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Stewart v. State

Court of Appeals of Mississippi

September 17, 2013

Roy L. STEWART a/k/a Roy Stewart a/k/a Roy L. Steward a/k/a Roy Steward, Appellant
STATE of Mississippi, Appellee.

Rehearing Denied Jan. 28, 2014.

Page 1159

George T. Holmes, Jackson, Ernest Tucker Gore, Phillip Broadhead, attorneys for appellant.

Office of the Attorney General by Laura Hogan Tedder, attorney for appellee.



¶ 1. Roy L. Stewart was convicted on one count of burglary by a jury in the Washington County Circuit Court. He was sentenced to serve six years in the custody of the Mississippi Department of Corrections (MDOC), with four years to serve and two years of post-release supervision (PRS). Stewart now appeals his conviction and sentence.


¶ 2. During the early morning hours on September 1, 2010, a Leland police officer discovered that Buster's Liquor Store in Leland, Mississippi, had been broken into at some point that morning. He observed that the hasp was broken off the door and that the plexiglass around the door was also broken. It was later determined that the only items missing from Buster's were bottles of alcohol.

¶ 3. Several months later, the Greenville Police Department contacted the Leland Police Department and informed them that they had detained Lakesha Warfield on unrelated charges, but she had stated that she had information about the Buster's burglary. Leland police officers interviewed Warfield about the incident. Warfield, Stewart's on-again-off-again girlfriend and the mother of three of his children, told police that she and Stewart had rented a room at the neighboring Leland Motel on the night of the burglary. She told the police that they saw two unidentified men breaking into the store, but they did not see anything else. Before she left, he took the bedspread off of the bed and went out the motel door. After Stewart removed the bedspread, Warfield stated, she did not go outside the room until he had come back to the room. They never discussed what he did during the time he was outside of the room and she never actually saw Stewart go into Buster's; however, she did hear some clinking sounds like bottles hitting each other while Stewart was outside of the room

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with the bedspread. Further, she stated that the following day she observed approximately fifteen bottles of unopened alcohol in the trunk of Stewart's car, which he then sold on the street. She also testified that when she left to go home, she left Stewart in the room alone. Warfield described Stewart's vehicle as a light blue 1998 Mercury Marquis.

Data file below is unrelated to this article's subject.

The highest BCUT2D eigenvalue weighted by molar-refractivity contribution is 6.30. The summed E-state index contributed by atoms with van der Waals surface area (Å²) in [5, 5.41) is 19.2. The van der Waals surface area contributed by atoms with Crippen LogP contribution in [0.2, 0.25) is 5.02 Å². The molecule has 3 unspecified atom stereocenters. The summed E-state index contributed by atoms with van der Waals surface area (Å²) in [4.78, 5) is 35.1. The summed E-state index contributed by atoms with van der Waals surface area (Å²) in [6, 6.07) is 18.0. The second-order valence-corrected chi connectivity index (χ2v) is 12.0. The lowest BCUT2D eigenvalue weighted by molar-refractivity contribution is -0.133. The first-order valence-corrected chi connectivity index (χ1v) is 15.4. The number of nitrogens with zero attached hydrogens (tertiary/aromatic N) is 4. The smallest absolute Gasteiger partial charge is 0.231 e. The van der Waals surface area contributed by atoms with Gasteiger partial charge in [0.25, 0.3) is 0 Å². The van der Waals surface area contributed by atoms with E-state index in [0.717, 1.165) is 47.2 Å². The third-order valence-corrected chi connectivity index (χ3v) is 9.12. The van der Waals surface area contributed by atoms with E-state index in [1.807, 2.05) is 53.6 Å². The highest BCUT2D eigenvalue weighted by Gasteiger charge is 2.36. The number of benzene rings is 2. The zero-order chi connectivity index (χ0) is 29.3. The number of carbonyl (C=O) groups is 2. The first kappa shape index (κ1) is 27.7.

¶ 4. Police arrested Stewart for the burglary of Buster's, and a grand jury indicted him for the crime on July 12, 2011. Stewart's jury trial began on April 17, 2012, and ended the following day on April 18, 2012. At trial, Warfield testified to the above facts. However, she admitted that she and Stewart had a volatile relationship, and at the time she gave information to the police, she was angry at him for cheating on her. Stewart's attorney asked Warfield the following question: " You were mad at him, and this is why you exaggerated your story about what happened that night. Correct?" Warfield responded, " Yes, sir."

¶ 5. Additionally, the State produced the testimony of Leland Police Officer Scott Tarpley, who initially discovered the burglary while on patrol. He also testified that no prints were obtained from the scene. The State also provided the testimony of Kenny Thomas, the owner of the Leland Motel, who explained the video-surveillance system the motel utilizes. He explained that while none of the video cameras directly show Buster's, the cameras do show the parking lot adjacent to Buster's. The State showed the jury the video-surveillance footage from that night. In the footage, a man exits a motel room and walks toward Buster's. He then goes out of frame for a few minutes until he is again seen pushing a wheelbarrow toward the trunk of his car parked in the motel parking lot. He unloads the contents of the wheelbarrow into the trunk. The man then gets a bedspread from a motel room and again walks toward Buster's. He appears on camera carrying a load of something in the bedspread. He again puts the contents into the trunk of his car. Leland Police Department Investigator Karen Taylor also testified for the State. Investigator Taylor was the officer that interviewed Warfield. Investigator Taylor also determined that the vehicle in the surveillance video matched Stewart's vehicle. Lastly, Russell King, part owner of Buster's, testified as to the items missing from the store. He also stated that Buster's usually kept a wheelbarrow outside of the store, and that it was also missing until Thomas informed him it was in the motel parking lot.